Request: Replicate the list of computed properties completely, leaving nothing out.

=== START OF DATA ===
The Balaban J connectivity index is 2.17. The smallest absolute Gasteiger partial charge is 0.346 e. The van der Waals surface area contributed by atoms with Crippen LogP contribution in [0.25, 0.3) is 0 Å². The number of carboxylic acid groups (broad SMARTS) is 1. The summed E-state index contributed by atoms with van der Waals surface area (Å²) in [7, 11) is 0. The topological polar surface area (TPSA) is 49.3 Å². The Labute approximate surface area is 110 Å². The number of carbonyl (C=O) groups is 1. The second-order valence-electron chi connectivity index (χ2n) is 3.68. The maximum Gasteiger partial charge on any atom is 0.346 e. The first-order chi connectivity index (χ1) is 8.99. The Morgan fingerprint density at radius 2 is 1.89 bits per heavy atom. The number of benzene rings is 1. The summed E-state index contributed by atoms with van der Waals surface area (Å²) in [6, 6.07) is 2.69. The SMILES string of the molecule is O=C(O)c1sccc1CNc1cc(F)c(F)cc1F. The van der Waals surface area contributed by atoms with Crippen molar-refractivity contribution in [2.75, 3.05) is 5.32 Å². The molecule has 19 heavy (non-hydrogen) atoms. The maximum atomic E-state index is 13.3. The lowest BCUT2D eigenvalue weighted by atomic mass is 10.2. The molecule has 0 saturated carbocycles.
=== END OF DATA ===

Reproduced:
The Balaban J connectivity index is 2.17. The smallest absolute Gasteiger partial charge is 0.346 e. The van der Waals surface area contributed by atoms with Crippen LogP contribution in [0.25, 0.3) is 0 Å². The number of carboxylic acid groups (broad SMARTS) is 1. The summed E-state index contributed by atoms with van der Waals surface area (Å²) in [7, 11) is 0. The topological polar surface area (TPSA) is 49.3 Å². The Labute approximate surface area is 110 Å². The number of carbonyl (C=O) groups is 1. The second-order valence-electron chi connectivity index (χ2n) is 3.68. The maximum Gasteiger partial charge on any atom is 0.346 e. The first-order chi connectivity index (χ1) is 8.99. The Morgan fingerprint density at radius 2 is 1.89 bits per heavy atom. The number of benzene rings is 1. The summed E-state index contributed by atoms with van der Waals surface area (Å²) in [6, 6.07) is 2.69. The SMILES string of the molecule is O=C(O)c1sccc1CNc1cc(F)c(F)cc1F. The van der Waals surface area contributed by atoms with Crippen molar-refractivity contribution in [2.75, 3.05) is 5.32 Å². The molecule has 19 heavy (non-hydrogen) atoms. The maximum atomic E-state index is 13.3. The lowest BCUT2D eigenvalue weighted by atomic mass is 10.2. The molecule has 0 saturated carbocycles.